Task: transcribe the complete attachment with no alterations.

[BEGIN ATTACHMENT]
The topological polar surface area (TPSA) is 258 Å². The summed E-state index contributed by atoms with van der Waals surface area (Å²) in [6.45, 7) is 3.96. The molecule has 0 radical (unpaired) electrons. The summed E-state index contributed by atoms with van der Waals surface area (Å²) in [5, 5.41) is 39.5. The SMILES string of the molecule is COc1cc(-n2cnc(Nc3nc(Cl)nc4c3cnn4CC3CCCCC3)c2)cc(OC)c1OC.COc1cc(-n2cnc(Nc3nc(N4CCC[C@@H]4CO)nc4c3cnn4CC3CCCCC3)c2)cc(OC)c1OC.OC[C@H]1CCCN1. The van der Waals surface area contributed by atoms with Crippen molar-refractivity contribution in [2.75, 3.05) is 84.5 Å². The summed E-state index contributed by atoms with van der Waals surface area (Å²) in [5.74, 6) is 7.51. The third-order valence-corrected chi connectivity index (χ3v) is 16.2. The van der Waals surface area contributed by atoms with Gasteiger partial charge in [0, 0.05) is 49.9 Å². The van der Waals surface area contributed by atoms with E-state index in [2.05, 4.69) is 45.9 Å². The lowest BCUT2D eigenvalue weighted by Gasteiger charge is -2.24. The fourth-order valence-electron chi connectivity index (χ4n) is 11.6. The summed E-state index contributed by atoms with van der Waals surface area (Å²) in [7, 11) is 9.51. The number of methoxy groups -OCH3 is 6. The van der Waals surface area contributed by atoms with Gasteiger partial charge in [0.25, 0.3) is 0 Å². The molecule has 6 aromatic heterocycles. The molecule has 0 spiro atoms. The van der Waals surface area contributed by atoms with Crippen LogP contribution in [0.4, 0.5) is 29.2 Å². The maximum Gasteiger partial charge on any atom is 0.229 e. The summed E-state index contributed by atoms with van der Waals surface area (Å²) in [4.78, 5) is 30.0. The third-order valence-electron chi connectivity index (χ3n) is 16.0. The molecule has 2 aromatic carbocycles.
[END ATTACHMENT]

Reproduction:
The topological polar surface area (TPSA) is 258 Å². The summed E-state index contributed by atoms with van der Waals surface area (Å²) in [6.45, 7) is 3.96. The molecule has 0 radical (unpaired) electrons. The summed E-state index contributed by atoms with van der Waals surface area (Å²) in [5, 5.41) is 39.5. The SMILES string of the molecule is COc1cc(-n2cnc(Nc3nc(Cl)nc4c3cnn4CC3CCCCC3)c2)cc(OC)c1OC.COc1cc(-n2cnc(Nc3nc(N4CCC[C@@H]4CO)nc4c3cnn4CC3CCCCC3)c2)cc(OC)c1OC.OC[C@H]1CCCN1. The van der Waals surface area contributed by atoms with Crippen molar-refractivity contribution in [2.75, 3.05) is 84.5 Å². The summed E-state index contributed by atoms with van der Waals surface area (Å²) in [5.74, 6) is 7.51. The third-order valence-corrected chi connectivity index (χ3v) is 16.2. The van der Waals surface area contributed by atoms with Gasteiger partial charge in [0, 0.05) is 49.9 Å². The van der Waals surface area contributed by atoms with E-state index in [2.05, 4.69) is 45.9 Å². The lowest BCUT2D eigenvalue weighted by Gasteiger charge is -2.24. The fourth-order valence-electron chi connectivity index (χ4n) is 11.6. The summed E-state index contributed by atoms with van der Waals surface area (Å²) in [7, 11) is 9.51. The number of methoxy groups -OCH3 is 6. The van der Waals surface area contributed by atoms with Gasteiger partial charge in [0.25, 0.3) is 0 Å². The molecule has 6 aromatic heterocycles. The molecule has 0 spiro atoms. The van der Waals surface area contributed by atoms with Crippen LogP contribution in [0.4, 0.5) is 29.2 Å². The maximum Gasteiger partial charge on any atom is 0.229 e. The summed E-state index contributed by atoms with van der Waals surface area (Å²) in [4.78, 5) is 30.0. The third-order valence-electron chi connectivity index (χ3n) is 16.0. The molecule has 2 aromatic carbocycles.